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American College of Veterinary Surgeons


Laryngeal Paralysis

The larynx (sometimes called the voice box) is a muscular and cartilaginous structure that connects the pharynx (throat) and trachea (windpipe). The larynx contains the vocal cords. These are the muscular structures within the airway that vibrate when air passes by them allowing us to talk, bark, or meow. The opening to the larynx is covered by the epiglottis, a large muscular flap that covers the windpipe when we swallow to prevent food from entering the trachea. The larynx also closes to prevent aspiration of food and water. This function of the larynx is so important that, of the eight muscles of the larynx, seven of them are responsible for closure. The remaining muscle (cricoarytenoideus dorsalis) functions to open the laryngeal portion of the airway by abducting (pulling open) the arytenoid cartilages when we inspire. If the muscle stops functioning properly, the airway cannot remain open as we breathe, causing gasping episodes which may become life threatening (see Fig. 1 and 2).


Laryngeal paralysis is a failure of the laryngeal cartilages to open during inspiration, creating a partial or complete upper airway obstruction (see Fig. 2). It is usually caused by dysfunction of the nerve (recurrent laryngeal nerve) that controls the laryngeal musculature. This can be secondary to a disease process that affects all of the nerves of the body (polyneuropathy) or secondary to a traumatic event that affects only the laryngeal innervation. Generalized neuromuscular or muscular disease can also result in laryngeal paralysis. Most of these processes, with the exception of a traumatic episode, are slowly progressive until an acute exacerbation causes a life threatening crisis. In a life threatening crisis, an emergency tracheotomy may be necessary to bypass the compromised airway until definitive surgical correction can be performed.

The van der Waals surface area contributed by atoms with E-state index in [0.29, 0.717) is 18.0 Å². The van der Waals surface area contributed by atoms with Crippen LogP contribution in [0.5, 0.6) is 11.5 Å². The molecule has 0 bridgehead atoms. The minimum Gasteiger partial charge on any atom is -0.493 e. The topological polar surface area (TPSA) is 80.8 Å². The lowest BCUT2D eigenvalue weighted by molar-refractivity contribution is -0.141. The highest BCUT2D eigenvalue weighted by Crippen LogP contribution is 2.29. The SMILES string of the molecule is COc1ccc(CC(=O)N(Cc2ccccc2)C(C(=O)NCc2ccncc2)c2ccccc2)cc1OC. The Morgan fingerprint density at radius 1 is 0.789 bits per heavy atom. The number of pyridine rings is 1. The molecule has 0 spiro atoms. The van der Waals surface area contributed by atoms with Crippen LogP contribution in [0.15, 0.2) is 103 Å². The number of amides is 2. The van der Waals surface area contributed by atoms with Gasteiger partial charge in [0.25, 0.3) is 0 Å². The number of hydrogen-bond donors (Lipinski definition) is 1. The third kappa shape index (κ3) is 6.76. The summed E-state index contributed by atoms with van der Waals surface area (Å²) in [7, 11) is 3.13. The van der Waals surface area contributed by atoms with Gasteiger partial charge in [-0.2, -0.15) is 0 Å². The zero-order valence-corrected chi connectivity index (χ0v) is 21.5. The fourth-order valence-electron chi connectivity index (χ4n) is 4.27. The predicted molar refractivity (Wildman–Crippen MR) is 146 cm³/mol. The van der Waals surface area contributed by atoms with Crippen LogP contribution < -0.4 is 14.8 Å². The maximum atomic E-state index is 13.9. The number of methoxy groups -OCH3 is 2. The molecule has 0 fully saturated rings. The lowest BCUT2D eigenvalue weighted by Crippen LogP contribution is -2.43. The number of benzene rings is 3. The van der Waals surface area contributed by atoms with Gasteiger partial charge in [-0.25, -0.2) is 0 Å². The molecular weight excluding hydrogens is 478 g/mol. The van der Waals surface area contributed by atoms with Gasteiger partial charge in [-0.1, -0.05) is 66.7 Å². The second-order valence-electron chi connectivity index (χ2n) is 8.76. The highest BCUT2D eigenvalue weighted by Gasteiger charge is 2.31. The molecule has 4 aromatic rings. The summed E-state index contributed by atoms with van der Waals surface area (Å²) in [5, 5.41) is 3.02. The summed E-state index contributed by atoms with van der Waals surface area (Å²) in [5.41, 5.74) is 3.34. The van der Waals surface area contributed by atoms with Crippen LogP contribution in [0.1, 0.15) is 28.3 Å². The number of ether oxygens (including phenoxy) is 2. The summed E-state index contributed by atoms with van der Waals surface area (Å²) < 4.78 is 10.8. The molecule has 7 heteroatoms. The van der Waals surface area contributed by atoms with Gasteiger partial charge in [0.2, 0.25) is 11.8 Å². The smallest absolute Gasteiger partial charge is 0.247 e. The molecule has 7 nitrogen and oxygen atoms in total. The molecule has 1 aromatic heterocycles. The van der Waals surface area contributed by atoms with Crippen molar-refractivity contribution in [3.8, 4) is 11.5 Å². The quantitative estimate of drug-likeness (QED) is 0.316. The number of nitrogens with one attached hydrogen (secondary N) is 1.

Clinical Signs

The clinical signs of laryngeal paralysis most commonly begin as a vague change in the quality of the voice and then progress to noisy breathing (sometimes called "roaring"), inspiratory dyspnea (difficulty breathing), and stridor (noisy gagging or coughing). Cyanosis (a blue tinge to the tongue due to lack of oxygen) may also be present. A lack of oxygen is life threatening. The signs of laryngeal paralysis are often made worse by exercise, hot and humid weather, or obesity. Aspiration pneumonia can occur during violent gasping and gagging episodes.

Diagnosis and Treatment

The diagnosis of laryngeal paralysis involves direct observation of arytenoid function during respiration. This is usually performed under heavy sedation or light anesthesia. During normal breathing, the larynx is abducted (pulled open). This allows air to flow down the trachea and into the lungs. Dogs with compromised airflow through the larynx must work harder to fill their lungs with air. This decreases airway pressure and pulls the laryngeal walls into the airway. The laryngeal walls close in front of the opening to the trachea and block the flow of air.


Emergency procedures such as sedation, oxygen, corticosteroids, or tracheotomy may be required for stabilization but surgery is the only permanent correction for laryngeal paralysis. An arytenoid lateralization is a procedure that uses sutures to hold the laryngeal portion of the airway open. This can be performed either unilaterally (one side) (see Fig. 3) or bilaterally (both sides). The suture is passed through the arytenoid cartilage to the outside of the larynx and tied. This abducts (pulls out) the arytenoid cartilage and prevents arytenoid collapse.

Postoperative hospitalization for 24 to 72 hours is required due to the potential for aspiration and laryngeal swelling. Broad spectrum antibiotics and antiinflammatory medications are administered for five to ten days. Occasionally, sedatives may be required. It is also important that the dog not be allowed heavy exercise during hot or humid weather and that excessive weight gain is avoided.

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